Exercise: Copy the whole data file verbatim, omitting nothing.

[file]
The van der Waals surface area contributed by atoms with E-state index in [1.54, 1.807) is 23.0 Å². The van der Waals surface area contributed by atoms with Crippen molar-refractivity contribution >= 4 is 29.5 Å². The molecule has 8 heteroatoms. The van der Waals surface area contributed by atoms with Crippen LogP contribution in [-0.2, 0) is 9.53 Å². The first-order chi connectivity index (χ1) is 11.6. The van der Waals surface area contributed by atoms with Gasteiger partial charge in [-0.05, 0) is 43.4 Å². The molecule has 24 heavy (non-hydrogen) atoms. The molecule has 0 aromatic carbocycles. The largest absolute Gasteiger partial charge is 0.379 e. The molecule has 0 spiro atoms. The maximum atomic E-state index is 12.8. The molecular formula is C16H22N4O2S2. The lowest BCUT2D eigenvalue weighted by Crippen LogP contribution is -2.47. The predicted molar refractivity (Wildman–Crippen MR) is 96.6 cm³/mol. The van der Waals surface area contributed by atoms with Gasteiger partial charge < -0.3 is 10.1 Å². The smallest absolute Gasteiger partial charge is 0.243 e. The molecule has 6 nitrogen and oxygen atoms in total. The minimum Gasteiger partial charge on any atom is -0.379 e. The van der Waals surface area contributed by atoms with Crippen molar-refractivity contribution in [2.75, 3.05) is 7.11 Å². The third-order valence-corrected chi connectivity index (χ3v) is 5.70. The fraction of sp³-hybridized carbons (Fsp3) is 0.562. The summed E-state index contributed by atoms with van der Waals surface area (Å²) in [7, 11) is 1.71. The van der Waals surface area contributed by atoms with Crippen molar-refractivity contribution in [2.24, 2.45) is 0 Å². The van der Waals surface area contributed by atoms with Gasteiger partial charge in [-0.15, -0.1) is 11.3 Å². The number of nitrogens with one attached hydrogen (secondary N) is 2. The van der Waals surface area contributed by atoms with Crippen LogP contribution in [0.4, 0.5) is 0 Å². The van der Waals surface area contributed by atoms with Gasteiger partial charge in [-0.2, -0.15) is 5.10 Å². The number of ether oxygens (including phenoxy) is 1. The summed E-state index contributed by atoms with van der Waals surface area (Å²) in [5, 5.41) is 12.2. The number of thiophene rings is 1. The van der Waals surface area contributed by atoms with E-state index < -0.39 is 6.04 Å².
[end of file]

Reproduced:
The van der Waals surface area contributed by atoms with E-state index in [1.54, 1.807) is 23.0 Å². The van der Waals surface area contributed by atoms with Crippen molar-refractivity contribution >= 4 is 29.5 Å². The molecule has 8 heteroatoms. The van der Waals surface area contributed by atoms with Crippen LogP contribution in [-0.2, 0) is 9.53 Å². The first-order chi connectivity index (χ1) is 11.6. The van der Waals surface area contributed by atoms with Gasteiger partial charge in [-0.05, 0) is 43.4 Å². The molecule has 24 heavy (non-hydrogen) atoms. The molecule has 0 aromatic carbocycles. The largest absolute Gasteiger partial charge is 0.379 e. The molecule has 0 spiro atoms. The maximum atomic E-state index is 12.8. The molecular formula is C16H22N4O2S2. The lowest BCUT2D eigenvalue weighted by Crippen LogP contribution is -2.47. The predicted molar refractivity (Wildman–Crippen MR) is 96.6 cm³/mol. The van der Waals surface area contributed by atoms with Gasteiger partial charge < -0.3 is 10.1 Å². The smallest absolute Gasteiger partial charge is 0.243 e. The molecule has 6 nitrogen and oxygen atoms in total. The minimum Gasteiger partial charge on any atom is -0.379 e. The van der Waals surface area contributed by atoms with Crippen molar-refractivity contribution in [2.75, 3.05) is 7.11 Å². The third-order valence-corrected chi connectivity index (χ3v) is 5.70. The fraction of sp³-hybridized carbons (Fsp3) is 0.562. The summed E-state index contributed by atoms with van der Waals surface area (Å²) in [7, 11) is 1.71. The van der Waals surface area contributed by atoms with Crippen molar-refractivity contribution in [2.24, 2.45) is 0 Å². The van der Waals surface area contributed by atoms with Gasteiger partial charge in [-0.15, -0.1) is 11.3 Å². The number of nitrogens with one attached hydrogen (secondary N) is 2. The van der Waals surface area contributed by atoms with Crippen LogP contribution in [0.4, 0.5) is 0 Å². The van der Waals surface area contributed by atoms with Gasteiger partial charge in [-0.2, -0.15) is 5.10 Å². The number of ether oxygens (including phenoxy) is 1. The summed E-state index contributed by atoms with van der Waals surface area (Å²) in [5, 5.41) is 12.2. The number of thiophene rings is 1. The van der Waals surface area contributed by atoms with E-state index < -0.39 is 6.04 Å².